I don't know Paris, but I live in greater London (suburbs, not central), so I know parts of London OK.http://ladydinahs.com/
is somewhere I want to go. (It's not specifically a "tourist" place, but hey.)
Definitely see a show in the West End, and/or The Globe. Otherwise, The Old Vic is also a great theatre that puts on wonderful performances, and isn't too expensive - I highly recommend it.
The Royal Albert Hall usually has something good on, too. The very cheapest tickets are under £10 for some things, and you can buy standing tickets on the night.
I'm pretty sure St Paul's cathedral charges to get in.
If you want to see Westminster Abbey and Westminster Cathedral (2 different buildings), exit London Victoria train station (overground) at the main exit out front, then turn right and walk along the main road. (Huge department stores etc along there, kind of hard to miss.) This road will also take you to the Houses of Parliament/Big Ben, and then across the bridge to the London Eye. When you exit Victoria Station, there are usually specifically hired people standing outside to give directions/answer questions (or at least, they're always there when I go).
You can watch the changing of the guards at Buckingham Palace for free. Just show up in front of the palace at the right time, and enjoy a free show of pomp and ceremony. http://changing-guard.com/dates-times/buckingham-palace.html
If you encounter the guards standing outside the entrances/exits on guard duty, please don't poke/prod/hug/kiss/drape oneself all over them in an effort to get them to move! (Not that I think your daughter necessarily would - it's just something that not everyone seems to realise.)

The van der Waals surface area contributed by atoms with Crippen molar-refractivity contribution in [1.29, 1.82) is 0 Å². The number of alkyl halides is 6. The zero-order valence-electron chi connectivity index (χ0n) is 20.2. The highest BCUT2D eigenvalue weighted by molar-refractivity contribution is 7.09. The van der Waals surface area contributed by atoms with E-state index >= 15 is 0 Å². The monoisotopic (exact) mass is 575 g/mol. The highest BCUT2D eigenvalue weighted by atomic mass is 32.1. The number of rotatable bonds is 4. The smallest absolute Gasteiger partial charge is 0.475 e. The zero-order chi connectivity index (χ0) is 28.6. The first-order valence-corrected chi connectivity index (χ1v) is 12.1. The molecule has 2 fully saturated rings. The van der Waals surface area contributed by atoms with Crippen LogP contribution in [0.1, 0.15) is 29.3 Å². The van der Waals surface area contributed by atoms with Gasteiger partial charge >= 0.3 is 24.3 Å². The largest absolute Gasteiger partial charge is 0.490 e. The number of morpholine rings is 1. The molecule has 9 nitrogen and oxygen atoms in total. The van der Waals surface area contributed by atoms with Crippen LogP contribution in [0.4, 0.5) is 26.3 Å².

to be stood stone-statue-still on that duty, and not react to passers-by.
If using London Underground (the Tube), you can find a Tube map on the internet; if possible, I'd recommend printing one out before going. (Colour is best!) Or you can buy one from loads of places. Every time I get the Tube in London, everyone is crowded around the Tube maps on the wall to try and figure out where they're going. If you have your own Tube map, you don't have to crowd there with them. (I've lived in greater London for most of my life, been into central countless times, and have still resorted to buying maps.)
Ditto poundcake's point about not stopping in the way on the Tube. My method if I think I'm going the wrong way, is to find a pillar or something to stand behind, or somewhere to the side out the way.
Also on the Tube - head to the end of the platform (especially the front end, in my experience, or whichever is furthest away from the platform entrance) for train carriages that aren't always as busy. (Note, this isn't fool-proof, and can depend which direction you are travelling, what time of day it is, etc etc.) Most people are rushing/can't be bothered, and it always amuses me when I get the tube from London Victoria to London Paddington, to walk down to the front end of the platform, get in the front carriage, sit down in the carriage where it's only half full, then look towards the middle of the train, where people are stood squashed together like sardines.
Public conveniences at major train stations (such as London Victoria) cost about 30 pence to use, although it can vary. (They usually have a turnstile.) Keep some change just in case you need it!
If your daughter is into punk/goth/alternative sort of stuff, Camden Market (and the surrounding area) can be a good place. I rather like it, although it can be a bit samey with a lot of the shops/stalls selling similar stuff, and can be expensive.
If she likes vintage, Brick Lane is the place to go.
Some people sell laughing gas/helium highs on the street; although this is *legal*, it's not really recommended. (IMO.) There have been problems with so-called "legal highs" (ie, drugs sold for recreational use that haven't been banned yet). I'm sure your daughter is sensible, but I thought it wise to mention just in case.